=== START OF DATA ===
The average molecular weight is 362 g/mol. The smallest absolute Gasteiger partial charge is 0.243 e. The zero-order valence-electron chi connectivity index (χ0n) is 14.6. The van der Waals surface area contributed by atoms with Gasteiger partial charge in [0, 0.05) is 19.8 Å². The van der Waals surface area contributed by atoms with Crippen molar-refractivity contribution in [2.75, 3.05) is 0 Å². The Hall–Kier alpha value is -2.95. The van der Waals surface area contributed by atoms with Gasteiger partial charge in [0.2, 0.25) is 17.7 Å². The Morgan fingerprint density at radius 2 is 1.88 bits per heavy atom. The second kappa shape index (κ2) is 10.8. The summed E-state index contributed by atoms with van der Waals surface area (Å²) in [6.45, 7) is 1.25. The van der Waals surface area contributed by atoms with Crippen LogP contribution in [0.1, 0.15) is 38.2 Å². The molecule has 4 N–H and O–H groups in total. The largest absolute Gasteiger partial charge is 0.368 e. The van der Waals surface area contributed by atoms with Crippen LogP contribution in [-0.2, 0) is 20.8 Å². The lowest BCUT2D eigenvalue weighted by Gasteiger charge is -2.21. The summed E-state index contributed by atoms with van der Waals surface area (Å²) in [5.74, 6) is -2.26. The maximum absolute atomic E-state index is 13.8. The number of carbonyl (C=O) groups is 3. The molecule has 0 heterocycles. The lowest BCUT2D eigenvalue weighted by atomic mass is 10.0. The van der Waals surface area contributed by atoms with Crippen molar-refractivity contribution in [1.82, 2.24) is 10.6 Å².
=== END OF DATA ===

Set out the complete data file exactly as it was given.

The average molecular weight is 362 g/mol. The smallest absolute Gasteiger partial charge is 0.243 e. The zero-order valence-electron chi connectivity index (χ0n) is 14.6. The van der Waals surface area contributed by atoms with Gasteiger partial charge in [0, 0.05) is 19.8 Å². The van der Waals surface area contributed by atoms with Crippen molar-refractivity contribution in [2.75, 3.05) is 0 Å². The Hall–Kier alpha value is -2.95. The van der Waals surface area contributed by atoms with Gasteiger partial charge in [0.2, 0.25) is 17.7 Å². The Morgan fingerprint density at radius 2 is 1.88 bits per heavy atom. The second kappa shape index (κ2) is 10.8. The summed E-state index contributed by atoms with van der Waals surface area (Å²) in [6.45, 7) is 1.25. The van der Waals surface area contributed by atoms with Crippen LogP contribution in [0.1, 0.15) is 38.2 Å². The molecule has 4 N–H and O–H groups in total. The largest absolute Gasteiger partial charge is 0.368 e. The van der Waals surface area contributed by atoms with Crippen LogP contribution in [-0.2, 0) is 20.8 Å². The lowest BCUT2D eigenvalue weighted by Gasteiger charge is -2.21. The summed E-state index contributed by atoms with van der Waals surface area (Å²) in [5.74, 6) is -2.26. The maximum absolute atomic E-state index is 13.8. The number of carbonyl (C=O) groups is 3. The molecule has 0 heterocycles. The lowest BCUT2D eigenvalue weighted by atomic mass is 10.0. The van der Waals surface area contributed by atoms with Crippen molar-refractivity contribution in [1.82, 2.24) is 10.6 Å².